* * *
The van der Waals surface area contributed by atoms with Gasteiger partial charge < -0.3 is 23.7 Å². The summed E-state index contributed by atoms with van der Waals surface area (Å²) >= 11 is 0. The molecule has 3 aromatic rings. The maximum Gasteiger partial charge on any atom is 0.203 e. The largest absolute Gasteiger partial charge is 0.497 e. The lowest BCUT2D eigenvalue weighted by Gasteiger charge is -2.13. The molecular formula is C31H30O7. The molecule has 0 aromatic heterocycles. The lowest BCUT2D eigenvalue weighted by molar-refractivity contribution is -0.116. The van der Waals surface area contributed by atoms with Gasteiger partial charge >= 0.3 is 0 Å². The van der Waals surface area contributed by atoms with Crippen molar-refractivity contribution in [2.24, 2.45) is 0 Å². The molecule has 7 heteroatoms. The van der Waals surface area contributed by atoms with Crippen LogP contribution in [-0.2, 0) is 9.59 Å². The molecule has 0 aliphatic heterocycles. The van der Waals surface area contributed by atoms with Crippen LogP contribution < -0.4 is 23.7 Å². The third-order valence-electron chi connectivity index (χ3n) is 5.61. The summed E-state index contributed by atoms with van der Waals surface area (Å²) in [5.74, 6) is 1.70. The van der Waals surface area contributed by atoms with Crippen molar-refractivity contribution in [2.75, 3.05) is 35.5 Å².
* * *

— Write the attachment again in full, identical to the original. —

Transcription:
The van der Waals surface area contributed by atoms with Gasteiger partial charge < -0.3 is 23.7 Å². The summed E-state index contributed by atoms with van der Waals surface area (Å²) >= 11 is 0. The molecule has 3 aromatic rings. The maximum Gasteiger partial charge on any atom is 0.203 e. The largest absolute Gasteiger partial charge is 0.497 e. The lowest BCUT2D eigenvalue weighted by Gasteiger charge is -2.13. The molecular formula is C31H30O7. The molecule has 0 aromatic heterocycles. The lowest BCUT2D eigenvalue weighted by molar-refractivity contribution is -0.116. The van der Waals surface area contributed by atoms with Gasteiger partial charge >= 0.3 is 0 Å². The van der Waals surface area contributed by atoms with Crippen molar-refractivity contribution in [2.24, 2.45) is 0 Å². The molecule has 7 heteroatoms. The van der Waals surface area contributed by atoms with Crippen LogP contribution in [-0.2, 0) is 9.59 Å². The molecule has 0 aliphatic heterocycles. The van der Waals surface area contributed by atoms with Crippen LogP contribution < -0.4 is 23.7 Å². The third-order valence-electron chi connectivity index (χ3n) is 5.61. The summed E-state index contributed by atoms with van der Waals surface area (Å²) in [5.74, 6) is 1.70. The van der Waals surface area contributed by atoms with Crippen molar-refractivity contribution in [2.75, 3.05) is 35.5 Å².